Stabilizers and emulsifiers are “mighty mites” — with low use rates, they have a major influence(s) on the chemistry, physics and behavior of ice cream. But are they really necessary? It depends.
Ice cream is one of the only foods designed, formulated, manufactured, stored, distributed and sold with the full intent of being consumed frozen. Typically, the feature that fails first is eating quality — i.e., loss of textural shelf life, which can be protected by managing the behavior of water and fat. That’s what stabilizers and emulsifiers do. Typically, the amounts and types of each to be used are regulated.
More commonly, the term stabilizer refers to blends of select hydrocolloids that manage water/ice. Emulsifiers manage fat so to improve body (bite/chew), texture (smoothness, creaminess) and resistance to heat shock across the full intended shelf life of the ice cream.
Ice creams can be formulated and manufactured without stabilizers as long as water/ice and fat are properly managed. However, with time and as conditions of the supply chain change, the risk to designed textural qualities at points of consumption becomes greater. Thus, there is an ongoing need to stabilize.
Hydrocolloids are high-molecular-weight compounds that may also have significant structural features that interfere with the mobility of water in the unfrozen portion of the ice cream. They are usually of vegetable origin (gelatin is an exception.)
There is always a small percentage of water in any ice cream even under -20 degree Fahrenheit storage. If all water was immobilized, there would be no significant ice crystal growth. Common hydrocolloids (gums) include guar, cellulose gum, locust bean, tara and xanthan. Carrageenan is usually used, not to directly interfere with water mobility, per se, but to protect proteins from the rigors of manufacturing and heat shock.
Lesser known gums include acacia, agar, pectin (multiple types) and gellan. The use of all of these gums is usually dependent on their individual functionalities, nuances and potential interaction among each. In general, use rates are only a few tenths of a percent of each; in combination, well below 1.0%.
Emulsifiers (may also be called surfactants) have hydrophobic and hydrophilic properties that manage the functionality of fat (and, in some instances, the behavior of air) in ice cream. Usually vegetable-derived, emulsifiers do more to promote de-emulsification (i.e., fat agglomeration), which in turn contributes to structure, texture and shelf life of the finished ice cream.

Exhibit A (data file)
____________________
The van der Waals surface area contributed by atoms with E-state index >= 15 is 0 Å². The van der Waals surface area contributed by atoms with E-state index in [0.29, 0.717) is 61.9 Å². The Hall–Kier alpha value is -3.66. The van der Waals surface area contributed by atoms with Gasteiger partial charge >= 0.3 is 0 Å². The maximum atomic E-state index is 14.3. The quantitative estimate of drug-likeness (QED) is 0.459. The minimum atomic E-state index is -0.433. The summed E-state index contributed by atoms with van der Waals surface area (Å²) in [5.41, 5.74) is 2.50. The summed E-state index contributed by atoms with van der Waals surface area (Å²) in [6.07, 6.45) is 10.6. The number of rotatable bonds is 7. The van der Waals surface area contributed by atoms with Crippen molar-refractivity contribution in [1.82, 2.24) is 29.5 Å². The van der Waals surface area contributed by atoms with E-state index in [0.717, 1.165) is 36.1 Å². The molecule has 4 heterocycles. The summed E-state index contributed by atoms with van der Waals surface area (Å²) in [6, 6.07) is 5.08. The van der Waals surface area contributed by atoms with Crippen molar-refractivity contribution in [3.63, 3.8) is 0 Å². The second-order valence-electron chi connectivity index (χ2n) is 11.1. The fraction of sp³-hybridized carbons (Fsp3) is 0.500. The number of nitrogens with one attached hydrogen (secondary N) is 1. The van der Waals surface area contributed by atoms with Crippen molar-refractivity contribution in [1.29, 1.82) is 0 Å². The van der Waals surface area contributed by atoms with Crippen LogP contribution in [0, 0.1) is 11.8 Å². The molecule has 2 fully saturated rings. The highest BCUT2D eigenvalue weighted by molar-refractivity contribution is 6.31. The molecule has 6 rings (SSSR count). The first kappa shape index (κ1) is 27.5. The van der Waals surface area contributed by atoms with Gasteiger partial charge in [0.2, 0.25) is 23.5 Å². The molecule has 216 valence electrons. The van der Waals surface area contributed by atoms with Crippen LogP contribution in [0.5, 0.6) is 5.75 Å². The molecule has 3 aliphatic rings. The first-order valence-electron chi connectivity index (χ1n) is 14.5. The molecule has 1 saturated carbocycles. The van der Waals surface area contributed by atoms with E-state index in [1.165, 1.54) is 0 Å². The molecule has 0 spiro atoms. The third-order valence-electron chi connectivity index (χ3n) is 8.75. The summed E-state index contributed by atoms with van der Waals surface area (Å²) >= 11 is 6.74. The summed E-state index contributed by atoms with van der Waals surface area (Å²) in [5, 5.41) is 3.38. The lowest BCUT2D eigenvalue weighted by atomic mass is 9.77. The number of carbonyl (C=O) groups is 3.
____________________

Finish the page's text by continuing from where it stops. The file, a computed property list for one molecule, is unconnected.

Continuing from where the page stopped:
Use rates are often well below 0.50%. Most familiar are mono-and diglycerides and the polysorbates. Lecithin offers a much different effectiveness, with use rates near 1.0-1.5%, creating other potential problems (e.g., flavor of the ingredient itself.)
Stabilizing systems (i.e., blends) are the thoughtful combination of hydrocolloids and emulsifiers for the express purpose of improving a given ice cream in some way. Improvements take many forms, from better texture and flavor release, shelf-life extension and cost reduction to even manufacturing assistance.
One criticism is that these are “chemicals” added to cheapen the product. While there are instances where a specific blend may be used to help reduce milkfat or, perhaps, assist with taking and holding air (overrun), it should be noted that these blends are almost always more expensive than other ingredients used. As such, when properly considered, stabilizer blends add value and provide real consumer benefits, including retention of eating quality, shelf-life management and caloric reductions.
Consider the nearly identical, 10% milkfat ice creams in the table.
A comparison of two 10% milkfat ice creams
|Ice cream 1||Ice cream 2|
|Objective(s)||“Clean label,” all natural, upscale||Classic|
|Distribution||Local||National, high altitude expected|
|Skim milk solids||10.0%||10.0%|
|36 DE corn syrup solids||6.0%||6.0%|
|Pounds per gallon mix||9.16||9.23|
|Pounds per gallon ice cream||5.50||4.60|
|Ingredients||Milk, cream, sugar, corn syrup, locust bean gum*||Milk, cream, sugar, corn syrup, monodiglyceride (MDG)**, carrageenan**, cellulose gum, cellulose gel**|
** MDG for structure; carrageenan to protect proteins; cellulose gum for water/ice control; cellulose gel for high altitude protection.
Thus, it is important to know and understand what you will be making and under what conditions, as well as what may need to be declared (claimed), supply chain conditions (i.e, distribution/marketing/sale) and the impact on cost of goods sold. It sounds simple, yet the calculus is complex, requiring careful thought, work and a dose of insight and experience.
The good news? Your suppliers can usually provide that insight and experience.